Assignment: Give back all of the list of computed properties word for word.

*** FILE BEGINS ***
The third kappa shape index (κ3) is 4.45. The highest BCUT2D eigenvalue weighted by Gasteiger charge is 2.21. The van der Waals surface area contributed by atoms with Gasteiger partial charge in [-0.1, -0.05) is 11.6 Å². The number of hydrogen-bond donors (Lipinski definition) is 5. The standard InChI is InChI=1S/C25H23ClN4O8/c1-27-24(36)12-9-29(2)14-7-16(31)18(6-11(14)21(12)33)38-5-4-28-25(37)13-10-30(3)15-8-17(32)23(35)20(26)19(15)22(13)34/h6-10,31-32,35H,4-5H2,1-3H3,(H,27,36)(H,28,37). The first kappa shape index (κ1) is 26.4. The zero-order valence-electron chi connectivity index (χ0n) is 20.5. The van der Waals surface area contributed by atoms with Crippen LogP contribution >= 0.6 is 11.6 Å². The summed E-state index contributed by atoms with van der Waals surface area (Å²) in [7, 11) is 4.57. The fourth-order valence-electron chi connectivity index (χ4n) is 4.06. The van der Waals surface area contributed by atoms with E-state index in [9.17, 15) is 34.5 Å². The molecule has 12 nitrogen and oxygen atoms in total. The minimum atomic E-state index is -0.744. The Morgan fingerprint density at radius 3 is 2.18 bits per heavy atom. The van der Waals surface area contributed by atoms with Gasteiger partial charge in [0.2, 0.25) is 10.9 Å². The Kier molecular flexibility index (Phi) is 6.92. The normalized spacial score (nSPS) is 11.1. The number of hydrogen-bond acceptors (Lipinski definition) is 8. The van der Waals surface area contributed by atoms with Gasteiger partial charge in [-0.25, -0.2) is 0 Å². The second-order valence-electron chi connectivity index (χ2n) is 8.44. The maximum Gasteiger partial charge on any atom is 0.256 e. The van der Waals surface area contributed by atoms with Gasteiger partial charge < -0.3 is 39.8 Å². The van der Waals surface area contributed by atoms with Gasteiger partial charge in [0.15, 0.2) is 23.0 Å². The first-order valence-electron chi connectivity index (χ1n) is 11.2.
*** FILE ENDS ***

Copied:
The third kappa shape index (κ3) is 4.45. The highest BCUT2D eigenvalue weighted by Gasteiger charge is 2.21. The van der Waals surface area contributed by atoms with Gasteiger partial charge in [-0.1, -0.05) is 11.6 Å². The number of hydrogen-bond donors (Lipinski definition) is 5. The standard InChI is InChI=1S/C25H23ClN4O8/c1-27-24(36)12-9-29(2)14-7-16(31)18(6-11(14)21(12)33)38-5-4-28-25(37)13-10-30(3)15-8-17(32)23(35)20(26)19(15)22(13)34/h6-10,31-32,35H,4-5H2,1-3H3,(H,27,36)(H,28,37). The first kappa shape index (κ1) is 26.4. The zero-order valence-electron chi connectivity index (χ0n) is 20.5. The van der Waals surface area contributed by atoms with Crippen LogP contribution >= 0.6 is 11.6 Å². The summed E-state index contributed by atoms with van der Waals surface area (Å²) in [7, 11) is 4.57. The fourth-order valence-electron chi connectivity index (χ4n) is 4.06. The van der Waals surface area contributed by atoms with E-state index in [9.17, 15) is 34.5 Å². The molecule has 12 nitrogen and oxygen atoms in total. The minimum atomic E-state index is -0.744. The Morgan fingerprint density at radius 3 is 2.18 bits per heavy atom. The van der Waals surface area contributed by atoms with Gasteiger partial charge in [0.2, 0.25) is 10.9 Å². The Kier molecular flexibility index (Phi) is 6.92. The normalized spacial score (nSPS) is 11.1. The number of hydrogen-bond acceptors (Lipinski definition) is 8. The van der Waals surface area contributed by atoms with Gasteiger partial charge in [-0.25, -0.2) is 0 Å². The second-order valence-electron chi connectivity index (χ2n) is 8.44. The maximum Gasteiger partial charge on any atom is 0.256 e. The van der Waals surface area contributed by atoms with Gasteiger partial charge < -0.3 is 39.8 Å². The van der Waals surface area contributed by atoms with Gasteiger partial charge in [0.15, 0.2) is 23.0 Å². The first-order valence-electron chi connectivity index (χ1n) is 11.2.